Whistleblowing And The Parties That Lose

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By Brian J. McCormick, Jr., Esq.

During my career I have successfully prosecuted four of the largest whistleblower settlements in U.S. history. Below, I offer some insight on challenges these cases pose. Before cases make their way to court, how do fraudulent practices grow into billions of dollars lost? Problems develop when pharmaceutical companies encourage sales teams to market prescription drugs for uses that the Food and Drug Administration has not approved the drugs for.

"Off-label" marketing tactics used by salespersons lead physicians to believe they can prescribe the respective drugs for non-approved conditions. Physicians may then prescribe the drug for a condition that was marketed to them. The patient may qualify for public benefit programs like Medicare or Medicaid, and submit their prescription receipts for reimbursement. Then, the drug company receives money for the prescription, and the government covers the cost of a medication that should not have been prescribed for this patient's particular condition.

Pharmaceutical companies using these tactics earn profits at the expense of the government. Myself and other attorneys who litigate whistleblowing cases help parties who suffered to regain what was lost. The government's expenses in whistleblowing cases may be vast. Unnecessary prescriptions may be written for:

  • Medicare
  • Medicaid
  • Workers' compensation
  • Veterans' benefits
  • Bureau of Prisons
  • And more

Off-label marketing is not the only tactic pharmaceutical companies use to increase sales. Kick-backs may be used to convince a physician to prescribe the drug. (Under these circumstances, a case may also be brought against the doctor for accepting the kick-back.) Overcharging of prescription drugs is another method. Contracts between pharmaceutical companies and hospitals are not always monitored closely, and pricing variations could go unnoticed. Another way drug companies increase profits is to cut routine tests. The drug company may be contractually obligated to perform a series of tests, but they may only complete some of the tests in order to save money.

After successfully litigating historic whistleblower settlements - cases that separately settled for billions of dollars each - I am intimately familiar with how liability is recognized by courts and jurors. Proving liability in these cases requires evidence. Some types of evidence include:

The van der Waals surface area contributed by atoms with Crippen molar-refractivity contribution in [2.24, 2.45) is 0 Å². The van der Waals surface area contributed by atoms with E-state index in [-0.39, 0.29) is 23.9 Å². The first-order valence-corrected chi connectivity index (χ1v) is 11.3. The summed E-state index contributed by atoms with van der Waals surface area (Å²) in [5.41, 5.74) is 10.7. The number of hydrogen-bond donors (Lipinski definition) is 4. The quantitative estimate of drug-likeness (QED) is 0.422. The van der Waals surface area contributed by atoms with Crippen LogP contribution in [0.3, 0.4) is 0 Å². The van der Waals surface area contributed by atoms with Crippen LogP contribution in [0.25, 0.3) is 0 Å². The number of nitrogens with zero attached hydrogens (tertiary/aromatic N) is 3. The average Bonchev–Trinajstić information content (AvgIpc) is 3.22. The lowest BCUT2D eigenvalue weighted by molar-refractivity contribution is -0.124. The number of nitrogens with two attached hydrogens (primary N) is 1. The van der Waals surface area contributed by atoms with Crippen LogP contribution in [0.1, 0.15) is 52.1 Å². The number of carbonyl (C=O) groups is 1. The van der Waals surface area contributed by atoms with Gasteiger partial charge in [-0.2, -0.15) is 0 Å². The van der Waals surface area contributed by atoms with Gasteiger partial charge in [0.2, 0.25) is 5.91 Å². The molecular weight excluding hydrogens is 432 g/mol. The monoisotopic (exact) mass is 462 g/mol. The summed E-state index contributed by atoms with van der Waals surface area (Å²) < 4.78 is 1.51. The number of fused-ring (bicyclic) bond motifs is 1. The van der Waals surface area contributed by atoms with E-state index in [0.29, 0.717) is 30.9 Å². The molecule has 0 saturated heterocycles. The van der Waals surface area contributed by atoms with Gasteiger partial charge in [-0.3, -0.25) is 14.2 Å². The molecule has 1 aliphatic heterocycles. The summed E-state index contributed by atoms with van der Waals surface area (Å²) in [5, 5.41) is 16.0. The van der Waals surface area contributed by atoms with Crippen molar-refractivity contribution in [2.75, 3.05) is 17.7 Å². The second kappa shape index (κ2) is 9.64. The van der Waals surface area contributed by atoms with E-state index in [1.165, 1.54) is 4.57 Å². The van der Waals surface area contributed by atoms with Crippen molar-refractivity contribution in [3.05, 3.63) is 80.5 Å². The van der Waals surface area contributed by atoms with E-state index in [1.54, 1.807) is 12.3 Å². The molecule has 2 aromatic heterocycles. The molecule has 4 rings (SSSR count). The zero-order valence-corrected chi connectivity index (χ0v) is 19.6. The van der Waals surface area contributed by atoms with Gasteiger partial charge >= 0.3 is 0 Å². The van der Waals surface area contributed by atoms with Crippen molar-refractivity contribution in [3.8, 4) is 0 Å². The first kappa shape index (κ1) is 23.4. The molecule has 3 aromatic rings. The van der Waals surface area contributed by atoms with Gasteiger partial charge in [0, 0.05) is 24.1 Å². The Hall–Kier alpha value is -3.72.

• Unreasonably high sales goals for pharmaceutical representatives
  • Sales presentations and sales aids marketing off-label drug use
  • Other internal marketing plans focused on off-label drug use
  • Statements from staff who created pharmaceutical sales plans
  • Salespersons ordered to use copies of medical journal articles citing off-label drug test results
  • Statements from doctors and nurses who experienced off-label marketing from a sales representative
  • Medical staff that witnessed a doctor accepting a kick-back

Drug salespersons encouraged to market drugs for off-label use may feel like they have no choice but to follow their superior's instructions. Compromising their employment may be out of the question. But salespersons do have options - if they do not feel confident in reporting the fraud internally and do not want to switch employers, they can contact the government.

The rules and regulations surrounding prescription drug sales are not simple. No matter what avenue the salesperson decides to take, he or she should consult with a lawyer first. Whistleblower protection laws are in place to allow employees to report or testify about employer's actions that may be illegal. Contact our firm to learn more.

Learn more about Whistleblower Litigation.

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